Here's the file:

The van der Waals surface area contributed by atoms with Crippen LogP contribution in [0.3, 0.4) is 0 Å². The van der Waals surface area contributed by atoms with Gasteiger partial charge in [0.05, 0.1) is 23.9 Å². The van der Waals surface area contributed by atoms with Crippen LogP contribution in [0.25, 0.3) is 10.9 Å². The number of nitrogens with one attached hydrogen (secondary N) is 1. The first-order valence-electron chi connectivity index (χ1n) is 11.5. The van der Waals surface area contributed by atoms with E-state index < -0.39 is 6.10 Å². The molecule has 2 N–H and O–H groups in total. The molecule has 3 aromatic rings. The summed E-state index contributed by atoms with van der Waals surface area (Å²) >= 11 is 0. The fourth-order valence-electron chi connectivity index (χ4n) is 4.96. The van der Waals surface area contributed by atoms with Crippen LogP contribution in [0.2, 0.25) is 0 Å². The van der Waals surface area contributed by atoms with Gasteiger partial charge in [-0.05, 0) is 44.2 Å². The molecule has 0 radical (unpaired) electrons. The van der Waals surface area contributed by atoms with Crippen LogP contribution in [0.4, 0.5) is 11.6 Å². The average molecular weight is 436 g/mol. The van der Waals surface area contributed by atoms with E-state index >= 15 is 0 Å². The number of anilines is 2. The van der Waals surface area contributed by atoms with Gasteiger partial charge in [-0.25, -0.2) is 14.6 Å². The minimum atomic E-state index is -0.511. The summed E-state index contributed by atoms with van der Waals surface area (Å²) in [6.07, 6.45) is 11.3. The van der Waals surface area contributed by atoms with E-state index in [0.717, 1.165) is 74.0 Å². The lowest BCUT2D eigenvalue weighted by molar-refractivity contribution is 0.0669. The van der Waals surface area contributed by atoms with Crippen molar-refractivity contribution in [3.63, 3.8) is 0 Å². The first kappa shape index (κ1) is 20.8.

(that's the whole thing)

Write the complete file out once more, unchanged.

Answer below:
The van der Waals surface area contributed by atoms with Crippen LogP contribution in [0.3, 0.4) is 0 Å². The van der Waals surface area contributed by atoms with Gasteiger partial charge in [0.05, 0.1) is 23.9 Å². The van der Waals surface area contributed by atoms with Crippen LogP contribution in [0.25, 0.3) is 10.9 Å². The number of nitrogens with one attached hydrogen (secondary N) is 1. The first-order valence-electron chi connectivity index (χ1n) is 11.5. The van der Waals surface area contributed by atoms with E-state index < -0.39 is 6.10 Å². The molecule has 2 N–H and O–H groups in total. The molecule has 3 aromatic rings. The summed E-state index contributed by atoms with van der Waals surface area (Å²) >= 11 is 0. The fourth-order valence-electron chi connectivity index (χ4n) is 4.96. The van der Waals surface area contributed by atoms with Crippen LogP contribution in [0.2, 0.25) is 0 Å². The van der Waals surface area contributed by atoms with Gasteiger partial charge in [-0.05, 0) is 44.2 Å². The molecule has 0 radical (unpaired) electrons. The van der Waals surface area contributed by atoms with Crippen LogP contribution in [0.4, 0.5) is 11.6 Å². The average molecular weight is 436 g/mol. The van der Waals surface area contributed by atoms with E-state index >= 15 is 0 Å². The number of anilines is 2. The van der Waals surface area contributed by atoms with Gasteiger partial charge in [-0.25, -0.2) is 14.6 Å². The minimum atomic E-state index is -0.511. The summed E-state index contributed by atoms with van der Waals surface area (Å²) in [6.07, 6.45) is 11.3. The van der Waals surface area contributed by atoms with E-state index in [0.717, 1.165) is 74.0 Å². The lowest BCUT2D eigenvalue weighted by molar-refractivity contribution is 0.0669. The van der Waals surface area contributed by atoms with Crippen molar-refractivity contribution in [3.63, 3.8) is 0 Å². The first kappa shape index (κ1) is 20.8.